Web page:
Shelburne: Why the Raiders are my team

I've thought many times over the years why the Raiders are my team. I'm not rebellious or litigious or cantankerous. Not an outlaw or an outcast. When I've been to games in Oakland, I've taken pictures with the hard-core fans dressed in Raiders gear; I haven't joined them.

I did grow up in Los Angeles when the team was here from 1982-94, but the move to Oakland should have turned me off, not made my heart grow fonder.

I've never really found a decent answer for it, so for a long time I settled on the idea that the Raiders were my team for the same reason that what happens in Vegas stays in Vegas: because maybe it's good to get away from yourself a little bit, do something that doesn't make a lot of sense but still feels good, and make no apologies for it.

Then Al Davis died over the weekend.

I finally got it. It was Al.

I'd never met him. I didn't need to. There was something so authentic about the man and the team he built in his image. Something so human and real, in the best and worst of ways.

He was shrewd and mean and controlling and brilliant and tough. His ego got in his way as many times as it pushed him toward greatness. His loyalty was as legendary as his temper. The next time he kissed up to someone would have been the first time. Same goes for apologies.

But was he real.

If he said something, he meant it. If he did something, there was a reason. If he felt something, it came from his gut or his heart. You could question his motives or his logic, but there was never any doubt about his sincerity.

When people talk about the Raiders being Al Davis' team, that's what they mean.

How many teams, in any sport, are as consistent in their image and spirit as the Raiders? From era to era, through thousands of players and hundreds of coaches, across decades and in two different homes, the Raiders' soul has always been the same.

Most teams are defined by their stars or their legends. Their brand changes as the faces who lead them move on. They adapt to their surroundings, taking on the characteristics of the town that cheers for them.

The Raiders never change, because Al was always Al. No matter where they go or who coaches them, no matter who throws passes or catches them. Their linemen always jump offside or pick up stupid holding penalties. Their linebackers always get whistled for personal fouls. Their quarterbacks always throw deep. They hire who they want to hire, regardless of the color of their skin or the length of their resume. They fire who they want to fire, and always, “with cause.”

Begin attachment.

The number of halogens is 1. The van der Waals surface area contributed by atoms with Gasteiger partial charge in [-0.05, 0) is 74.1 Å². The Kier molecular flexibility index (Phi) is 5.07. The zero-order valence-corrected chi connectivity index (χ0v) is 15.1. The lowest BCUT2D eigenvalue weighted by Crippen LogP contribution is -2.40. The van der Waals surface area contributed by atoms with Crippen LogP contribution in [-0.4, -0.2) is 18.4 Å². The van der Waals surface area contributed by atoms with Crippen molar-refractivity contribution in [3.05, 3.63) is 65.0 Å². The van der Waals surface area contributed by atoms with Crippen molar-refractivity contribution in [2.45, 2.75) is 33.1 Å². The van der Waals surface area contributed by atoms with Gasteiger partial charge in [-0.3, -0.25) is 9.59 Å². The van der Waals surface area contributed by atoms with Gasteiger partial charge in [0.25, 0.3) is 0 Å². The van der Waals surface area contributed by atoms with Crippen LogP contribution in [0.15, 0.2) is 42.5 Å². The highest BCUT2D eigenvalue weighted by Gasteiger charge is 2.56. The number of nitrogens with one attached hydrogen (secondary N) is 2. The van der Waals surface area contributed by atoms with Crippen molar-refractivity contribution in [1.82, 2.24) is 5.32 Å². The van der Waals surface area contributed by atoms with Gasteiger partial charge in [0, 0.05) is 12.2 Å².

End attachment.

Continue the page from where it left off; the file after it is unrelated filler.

It’s something to latch on to and love. The reason I can’t give them up.

It felt strange watching the Raiders play the Houston Texans on Sunday, knowing Al Davis was not there to celebrate the 25-20 win. I'm sure it felt even stranger for the coaches and players who knew him best.

But it felt right that the Raiders won, and fitting that some of the players he took the biggest chances on played the largest role in the victory. Sebastian Janikowski -- the portly kicker he blasphemously used a first-round pick on in 2000 -- kicked four field goals, three of them over 50 yards. Darrius Heyward-Bey, the speedy wide receiver he foolishly reached for with the seventh pick of the 2009 draft, had a career day with seven catches for 99 yards and a touchdown. Michael Huff, the safety from Texas he drafted ahead of Matt Leinart in 2006, sealed the win with an interception in the end zone.

Al Davis' last years were not his finest years. He'd grown old and frail. His body was crumbling from the inside and the outside. It seemed, on far too many occasions of late, that his iron grip on the Raiders was squeezing them too hard and into a sad, strange place they should not be.

But when the end comes, the last bit of life fades and matters little, and the entirety of a man, in this case a legend, becomes large again.